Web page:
If, as William Hastie, the first black federal judge, put it, "democracy is a journey not a destination," we've gotten off track.
Democracy today is narrowed to elections. Government-centered definitions eviscerate the "great word whose history remains unwritten," as the poet Walt Whitman put it. Shrinking democracy collapses education's purpose to a ticket for individual success. Work comes to mean jobs with value measured by profit margins, a definition which threatens massive unemployment in the age of the smart machines described in Nicholas Carr's The Glass Cage and Martin Ford's Rise of the Robots.
If asked seriously, very few Americans really believe that politicians are going to fix our problems for us. But what to do? We need a "we the people democracy" once again and the education and work that can make it come back alive if we are to rebuild our confidence and renew our hope.
Vibrant democracy in American history wove elections into a much bigger way of life. From the Greek demos, people, and kratia, power, democracy meant the "powers of the society," whose "only safe depository," Thomas Jefferson argued, was the people. This came to life in the "portable democracy" described by historian Robert Wiebe in Self-Rule - A Cultural History of Democracy. As settlers built democracy through clearing lands, building towns, and working together on problems, democracy became their creation. The self-organizing spirit animated democratizing movements to "build a more perfect union," from unions and abolition, to women's movements, farmers movements, and the modern civil rights movement of the 1950s and 1960s.
Skills of a democratic way of life developed through education and work with civic meanings. Thus the Leather Apron Club, founded by Benjamin Franklin in Philadelphia, included tradesmen, artisans, and shopkeepers. The club, with lively discussions about public affairs, was a civic network for "doing well by doing good." Members organized a street-sweeping corps, volunteer firefighters, tax-supported neighborhood constables, health and life insurance groups, a library, a hospital, a school for young people, a society for spreading scientific discoveries, and a postal system.
Education tied to work with public purposes animated movements like the Grange, settlements, and workmen's circles.
The New Deal drew on this history. When Franklin Roosevelt proposed the Civilian Conservation Corps (CCC), employing three million young men between 1933 and 1942, he argued that "more important than the material gains will be the moral and spiritual value of the work." The CCC made immense contributions to conservation. It also helped school "the greatest generation." In 1947, President Truman's Commission on Higher Education said "the first and most essential charge upon higher education is that... it shall be the carrier of democratic values, ideals and processes."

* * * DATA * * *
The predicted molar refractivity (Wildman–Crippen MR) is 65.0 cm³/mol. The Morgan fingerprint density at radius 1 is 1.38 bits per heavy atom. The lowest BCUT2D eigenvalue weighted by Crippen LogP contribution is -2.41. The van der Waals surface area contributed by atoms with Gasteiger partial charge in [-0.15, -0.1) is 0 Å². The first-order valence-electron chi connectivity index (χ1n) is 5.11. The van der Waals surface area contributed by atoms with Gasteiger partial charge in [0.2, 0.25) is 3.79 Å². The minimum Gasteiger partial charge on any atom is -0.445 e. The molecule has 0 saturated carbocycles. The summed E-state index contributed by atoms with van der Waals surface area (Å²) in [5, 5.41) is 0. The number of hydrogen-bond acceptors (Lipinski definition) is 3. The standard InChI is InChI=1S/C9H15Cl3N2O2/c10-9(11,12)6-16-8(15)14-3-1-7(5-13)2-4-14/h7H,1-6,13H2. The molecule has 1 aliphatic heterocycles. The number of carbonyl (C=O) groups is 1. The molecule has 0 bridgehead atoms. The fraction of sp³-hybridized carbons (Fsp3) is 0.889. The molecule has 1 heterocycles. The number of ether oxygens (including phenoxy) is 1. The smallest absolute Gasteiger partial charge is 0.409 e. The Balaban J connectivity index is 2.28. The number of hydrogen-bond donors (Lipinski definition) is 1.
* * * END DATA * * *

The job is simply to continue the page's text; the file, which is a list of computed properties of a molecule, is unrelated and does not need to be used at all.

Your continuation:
Our Center for Democracy and Citizenship's study of what makes Minnesota the most civically engaged state, including the highest voting levels, conducted with the National Conference of Citizenship, concluded that a rich history of citizen-organized education with strong connections to the life of communities and work with public meanings was key.
Higher education has mushroomed. In 2011, 21 million students were enrolled part or full time. Economic activity of colleges and universities is more than a trillion dollars yearly. But the democracy mission has eroded as an "Ivory Tower" culture has taken hold, described in the recent documentary by that name. As a result, politicians like Wisconsin Governor Scott Walker and Doug Ducey of Arizona make hay by depicting colleges as out of touch.
Yet stirrings of a movement to renew higher education's democracy purpose are appearing, tied to educating for work for the common good, colleges that are part of the life of communities, and a revitalized vision of democracy as a way of life.
At Augsburg College in Minneapolis, nursing and teaching programs aim to prepare "citizen professionals" as change agents. The special education program sends student-teachers to schools to work with special needs kids on public issues they care about like bullying, obesity, and animal cruelty. It creates empowering environments for those with disabilities while equipping future teachers with civic skills. "When I heard words like power, change, and public life, I realized this is was what was craving without naming it," says Nora Ulseth, an Augsburg student. "College is where we train teachers. Unless we teach how to be change agents nothing will change."
Leaders like Nancy Cantor, Chancellor of the Rutgers University-Newark, call for universities to be citizens of a place, not on the side lines studying it. The university's Express Newark center conveys the culture of the city, locating faculty as citizens who contribute to the community, not a breed apart.
Higher education is the upstream school of leadership in our knowledge society. If its democracy movement spreads it will generate help to revive America's democratic soul.
Harry C. Boyte edits Democracy's Education: Public Work, Citizenship, and the Future of Colleges and Universities (Vanderbilt University Press 2015)